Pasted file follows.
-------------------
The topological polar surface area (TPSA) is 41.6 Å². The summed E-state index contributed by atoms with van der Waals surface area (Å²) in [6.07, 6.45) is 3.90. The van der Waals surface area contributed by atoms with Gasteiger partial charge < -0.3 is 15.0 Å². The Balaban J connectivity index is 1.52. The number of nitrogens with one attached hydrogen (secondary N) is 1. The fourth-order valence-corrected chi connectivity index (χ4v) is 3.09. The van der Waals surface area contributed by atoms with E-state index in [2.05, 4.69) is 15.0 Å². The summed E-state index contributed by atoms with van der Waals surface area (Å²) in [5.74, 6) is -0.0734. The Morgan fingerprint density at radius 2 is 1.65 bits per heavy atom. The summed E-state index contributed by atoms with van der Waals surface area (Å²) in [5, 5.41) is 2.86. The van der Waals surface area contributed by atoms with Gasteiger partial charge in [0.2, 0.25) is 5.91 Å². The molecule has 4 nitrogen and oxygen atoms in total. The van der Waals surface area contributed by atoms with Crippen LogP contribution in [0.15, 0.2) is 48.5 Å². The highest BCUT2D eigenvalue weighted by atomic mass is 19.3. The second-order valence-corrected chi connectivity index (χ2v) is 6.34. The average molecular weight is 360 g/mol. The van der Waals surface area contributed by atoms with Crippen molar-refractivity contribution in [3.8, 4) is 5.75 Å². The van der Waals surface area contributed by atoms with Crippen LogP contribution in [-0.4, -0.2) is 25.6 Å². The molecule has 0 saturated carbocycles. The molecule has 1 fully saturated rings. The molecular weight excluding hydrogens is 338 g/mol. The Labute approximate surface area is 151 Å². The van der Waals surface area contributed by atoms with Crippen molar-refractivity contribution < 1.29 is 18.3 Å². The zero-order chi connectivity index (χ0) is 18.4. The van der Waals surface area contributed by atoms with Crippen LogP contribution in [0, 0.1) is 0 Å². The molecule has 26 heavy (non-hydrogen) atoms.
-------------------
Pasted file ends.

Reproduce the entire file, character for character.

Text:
The topological polar surface area (TPSA) is 41.6 Å². The summed E-state index contributed by atoms with van der Waals surface area (Å²) in [6.07, 6.45) is 3.90. The van der Waals surface area contributed by atoms with Gasteiger partial charge < -0.3 is 15.0 Å². The Balaban J connectivity index is 1.52. The number of nitrogens with one attached hydrogen (secondary N) is 1. The fourth-order valence-corrected chi connectivity index (χ4v) is 3.09. The van der Waals surface area contributed by atoms with E-state index in [2.05, 4.69) is 15.0 Å². The summed E-state index contributed by atoms with van der Waals surface area (Å²) in [5.74, 6) is -0.0734. The Morgan fingerprint density at radius 2 is 1.65 bits per heavy atom. The summed E-state index contributed by atoms with van der Waals surface area (Å²) in [5, 5.41) is 2.86. The van der Waals surface area contributed by atoms with Gasteiger partial charge in [0.2, 0.25) is 5.91 Å². The molecule has 4 nitrogen and oxygen atoms in total. The van der Waals surface area contributed by atoms with Crippen LogP contribution in [0.15, 0.2) is 48.5 Å². The highest BCUT2D eigenvalue weighted by atomic mass is 19.3. The second-order valence-corrected chi connectivity index (χ2v) is 6.34. The average molecular weight is 360 g/mol. The van der Waals surface area contributed by atoms with Crippen molar-refractivity contribution in [3.8, 4) is 5.75 Å². The van der Waals surface area contributed by atoms with Crippen LogP contribution in [-0.4, -0.2) is 25.6 Å². The molecule has 0 saturated carbocycles. The molecule has 1 fully saturated rings. The molecular weight excluding hydrogens is 338 g/mol. The Labute approximate surface area is 151 Å². The van der Waals surface area contributed by atoms with Crippen molar-refractivity contribution < 1.29 is 18.3 Å². The zero-order chi connectivity index (χ0) is 18.4. The van der Waals surface area contributed by atoms with Crippen LogP contribution in [0, 0.1) is 0 Å². The molecule has 26 heavy (non-hydrogen) atoms.